Old doors are such a fantastic way to add character to a room. An old door turned into a custom headboard is a double whammy of awesomeness.
When Jessica submitted her entry for the Epic Room Makeover she shared that she had an awesome door that she wanted to use for a headboard.
I was all over that idea, it’s a project that I have been wanting to do for a super long time.
She had originally bought the door for this exact project. Jess said that the door was just a little longer than the bed was wide and that she was planning on using it as is. I was super excited and anxious to start so we got to work.
The first thing that needed to be done was the molding on the top to finish off the headboard.
The way to do this is first to decide how you want it to look. I chose to do crown style molding.
I went and bought 8 foot piece of molding and a 8 foot 1x4. We took everything over to one of my amazing friends Mandi to help figure out all of the cuts.
Dudes she is legit. (Stick with me I will be telling you how to do the cuts soon)
She her and her awesome hub got everything measured and cut.
We took it back to Jessica’s and started putting it together.
The door was originally painted a darkish foresty green,
The green was not awful but it needed to be so much more vibrant. So to keep the oldish feeling we really lightly sanded the door and did not prime before we painted.
I used Krylon’s Emerald Green (LOVE!) and did a few really light even coats, it brightened up the old green but you could still see the grain through it. It turned out to be the perfect combo.
Then because the fabric that I bought to put inside was a little sheer we painted the inside of each panel white with Decoart’s Acrylic White. (HUGE thanks to Jessica’s adorable mom for helping with this!)
Once everything was painted we started on the construction.
The first thing that you want to do is attach your 1x4 to the top of the door. This is going to be the top part of your headboard.
We used a nail gun with 2” nails to secure it. You can also use screws if you prefer.
Then you are going to attach your molding.
It was lookin good! To figure out the height that we wanted it with the bed we carried it inside to see how high the bed was…
Womp womp. The door was WAAAAY longer than the bed. But this was not going to be a project fail.
So we took it back outside, took the molding off and cut the door down using a jigsaw.
So then we re-measured and re-cut the 1x4. We left a 2.5” overhang on each end. The easiest way to figure out how much you will need is to put the piece of molding up and mark where it hits the 1x4, then measure from that point back to the door.
This is where is got unnecessarily complicated. Have you ever cut crown molding? Ya…it blows.
We cut SOOOO many small pieces trying to figure out where and how and why these pieces met up at a right angle. It was not awesome.
FINALLY after watching 15 videos on youtube we figured out that the problem was not our lack of skillz (yes, with a z.) it was the fact that the saw we were using had too short of a backboard.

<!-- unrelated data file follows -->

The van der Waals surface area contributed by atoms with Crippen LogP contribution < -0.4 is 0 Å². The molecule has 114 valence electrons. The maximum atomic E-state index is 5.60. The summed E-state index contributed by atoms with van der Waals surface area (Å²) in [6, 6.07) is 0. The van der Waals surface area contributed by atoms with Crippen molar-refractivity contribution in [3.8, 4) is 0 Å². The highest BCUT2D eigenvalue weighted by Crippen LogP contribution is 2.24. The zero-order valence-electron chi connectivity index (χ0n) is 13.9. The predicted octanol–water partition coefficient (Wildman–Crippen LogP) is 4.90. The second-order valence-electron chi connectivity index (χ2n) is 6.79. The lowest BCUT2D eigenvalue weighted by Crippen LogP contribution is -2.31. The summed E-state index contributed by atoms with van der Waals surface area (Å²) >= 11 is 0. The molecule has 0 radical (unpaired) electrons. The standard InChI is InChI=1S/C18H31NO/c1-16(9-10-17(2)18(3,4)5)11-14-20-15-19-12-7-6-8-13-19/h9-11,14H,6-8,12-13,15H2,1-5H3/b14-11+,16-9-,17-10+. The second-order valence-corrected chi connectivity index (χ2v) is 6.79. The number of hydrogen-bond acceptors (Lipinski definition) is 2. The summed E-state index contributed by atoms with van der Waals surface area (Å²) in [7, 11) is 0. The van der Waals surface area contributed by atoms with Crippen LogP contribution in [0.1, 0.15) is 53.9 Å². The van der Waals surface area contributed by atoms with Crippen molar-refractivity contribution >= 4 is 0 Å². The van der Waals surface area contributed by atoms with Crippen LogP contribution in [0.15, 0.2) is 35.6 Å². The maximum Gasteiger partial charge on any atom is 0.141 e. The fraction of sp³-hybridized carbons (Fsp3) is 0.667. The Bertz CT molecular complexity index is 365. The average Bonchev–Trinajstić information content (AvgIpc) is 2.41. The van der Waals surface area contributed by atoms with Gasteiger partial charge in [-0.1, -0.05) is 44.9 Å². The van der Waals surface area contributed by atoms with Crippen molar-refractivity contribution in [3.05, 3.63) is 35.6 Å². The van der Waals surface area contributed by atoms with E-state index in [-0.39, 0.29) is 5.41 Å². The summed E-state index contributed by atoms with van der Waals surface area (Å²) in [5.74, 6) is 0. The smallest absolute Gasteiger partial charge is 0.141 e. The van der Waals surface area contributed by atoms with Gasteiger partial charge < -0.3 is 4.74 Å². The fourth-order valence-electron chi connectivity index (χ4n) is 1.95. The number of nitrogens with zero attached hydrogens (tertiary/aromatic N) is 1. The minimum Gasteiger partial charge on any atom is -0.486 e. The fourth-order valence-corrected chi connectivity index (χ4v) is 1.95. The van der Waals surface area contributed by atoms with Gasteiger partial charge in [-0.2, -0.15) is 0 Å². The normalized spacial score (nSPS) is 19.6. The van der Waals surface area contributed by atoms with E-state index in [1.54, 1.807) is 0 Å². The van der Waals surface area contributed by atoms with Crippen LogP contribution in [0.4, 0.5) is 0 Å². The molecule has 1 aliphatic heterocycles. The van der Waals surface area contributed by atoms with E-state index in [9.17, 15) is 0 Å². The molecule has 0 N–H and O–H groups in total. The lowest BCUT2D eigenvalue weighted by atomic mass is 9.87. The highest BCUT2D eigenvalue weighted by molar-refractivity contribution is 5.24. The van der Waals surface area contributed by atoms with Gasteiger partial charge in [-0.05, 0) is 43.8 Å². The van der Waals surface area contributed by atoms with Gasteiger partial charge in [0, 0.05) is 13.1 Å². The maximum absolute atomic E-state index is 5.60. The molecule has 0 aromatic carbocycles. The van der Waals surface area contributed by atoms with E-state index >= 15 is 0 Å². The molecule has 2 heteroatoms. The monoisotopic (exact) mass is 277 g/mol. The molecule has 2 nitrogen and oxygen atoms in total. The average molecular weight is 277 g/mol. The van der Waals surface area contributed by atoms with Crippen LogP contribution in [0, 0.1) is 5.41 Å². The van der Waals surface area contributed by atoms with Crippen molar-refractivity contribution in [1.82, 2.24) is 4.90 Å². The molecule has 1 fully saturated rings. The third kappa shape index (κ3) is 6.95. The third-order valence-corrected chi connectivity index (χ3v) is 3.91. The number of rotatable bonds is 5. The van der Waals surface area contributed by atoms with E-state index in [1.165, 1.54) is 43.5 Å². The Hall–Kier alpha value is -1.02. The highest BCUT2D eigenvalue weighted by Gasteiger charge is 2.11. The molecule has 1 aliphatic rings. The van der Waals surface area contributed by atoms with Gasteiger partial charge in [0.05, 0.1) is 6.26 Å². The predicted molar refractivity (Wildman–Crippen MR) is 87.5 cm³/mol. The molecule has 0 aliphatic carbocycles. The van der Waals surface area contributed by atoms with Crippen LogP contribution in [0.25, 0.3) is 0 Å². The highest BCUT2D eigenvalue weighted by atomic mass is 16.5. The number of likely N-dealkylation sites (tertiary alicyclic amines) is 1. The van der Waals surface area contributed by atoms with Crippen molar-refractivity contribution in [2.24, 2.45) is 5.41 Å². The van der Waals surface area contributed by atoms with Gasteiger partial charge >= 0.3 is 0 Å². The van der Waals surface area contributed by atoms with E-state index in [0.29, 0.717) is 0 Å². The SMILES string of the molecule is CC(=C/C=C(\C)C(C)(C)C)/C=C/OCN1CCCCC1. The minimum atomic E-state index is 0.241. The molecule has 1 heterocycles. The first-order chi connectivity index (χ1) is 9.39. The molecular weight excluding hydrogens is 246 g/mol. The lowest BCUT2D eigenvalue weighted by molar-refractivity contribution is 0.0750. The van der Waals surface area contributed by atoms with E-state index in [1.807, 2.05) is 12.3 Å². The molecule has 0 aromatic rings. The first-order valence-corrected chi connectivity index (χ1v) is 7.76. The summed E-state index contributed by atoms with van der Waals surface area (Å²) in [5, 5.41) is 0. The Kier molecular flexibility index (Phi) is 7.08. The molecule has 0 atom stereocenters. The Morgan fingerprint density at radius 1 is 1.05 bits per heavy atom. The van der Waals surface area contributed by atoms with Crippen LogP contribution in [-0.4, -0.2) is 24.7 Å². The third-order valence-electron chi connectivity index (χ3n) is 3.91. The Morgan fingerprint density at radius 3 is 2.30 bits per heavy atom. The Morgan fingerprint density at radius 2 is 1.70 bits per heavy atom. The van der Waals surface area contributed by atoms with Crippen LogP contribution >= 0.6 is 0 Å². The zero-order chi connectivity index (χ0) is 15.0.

One we got that situation mastered we encountered another problem. Our 1x4 was cut 1/2” too short… Yes life does suck sometimes.
Luckily Jessica’s husband does things the same way that mine does…
He just notched out the door to make it fit…
There was also a lot of putty involved…
But in the end it looked awesome and now I know how to cut crown molding.
The moral of the story is to watch a bunch of videos before you cut. Got it?
So on to the fun part.
GLAZING!! I am a HUGE fan of Ralph Lauren’s Glaze. But it is discontinued so I have been trying out tons of options to find one that I like as much.
For this project I used Decoart’s Antiquing Medium (which is the same as a glazing medium.)
Then I custom mixed my color using Lamp Black and Slate Grey. I wanted it to be a really dark charcoal color.
I LOVE their medium. It is really thick and smooth. The prob I have found with other mediums is that they are too thin and its really easy to see your brush strokes, you don’t want that ps.
A bottle of this medium is about $2.00 (without a coupon from Michaels) I used about 1/2 a bottle for the entire headboard.
You probably know the drill from here. Brush it on and then wipe it off with a damp cloth, then go back over it with a dry one. If you need more in depth instructions you can see my full how to glaze tutorial.
For the legs on the board we used 2 pieces of MDF that ran the height of our headboard.
Then it was time for the fabric panels.
I found this fabric at Ikea. I LOVED it so much it was one of the things that inspired the entire room design.
Cut the piece of fabric the size of the panel.
Spray the panel with adhesive. I love Krylon’s Spray Adhesive because it has awesome grip and not a large overspray area.
Smooth it out and if you need to trim your fabric a rotary cutter works SOOOOO great for trimming it off once its already attached.
Then I used the same technique for attaching the cheater nailhead trim that I used on busted cane chair makeover.
The fabric panels and nailhead trim give the headboard a completely custom look. It pulls the entire color scheme together and is one of my favorite parts of the entire space.
The best part about it is that it is something that EVERYONE can do.
To see the room in its entirety click here.
And I have to give a huge shout out to Jessica’s husband Allan for helping with this project. He was awesome, sometimes you just need 4 people trying to figure something out to get it right! Thanks Allan!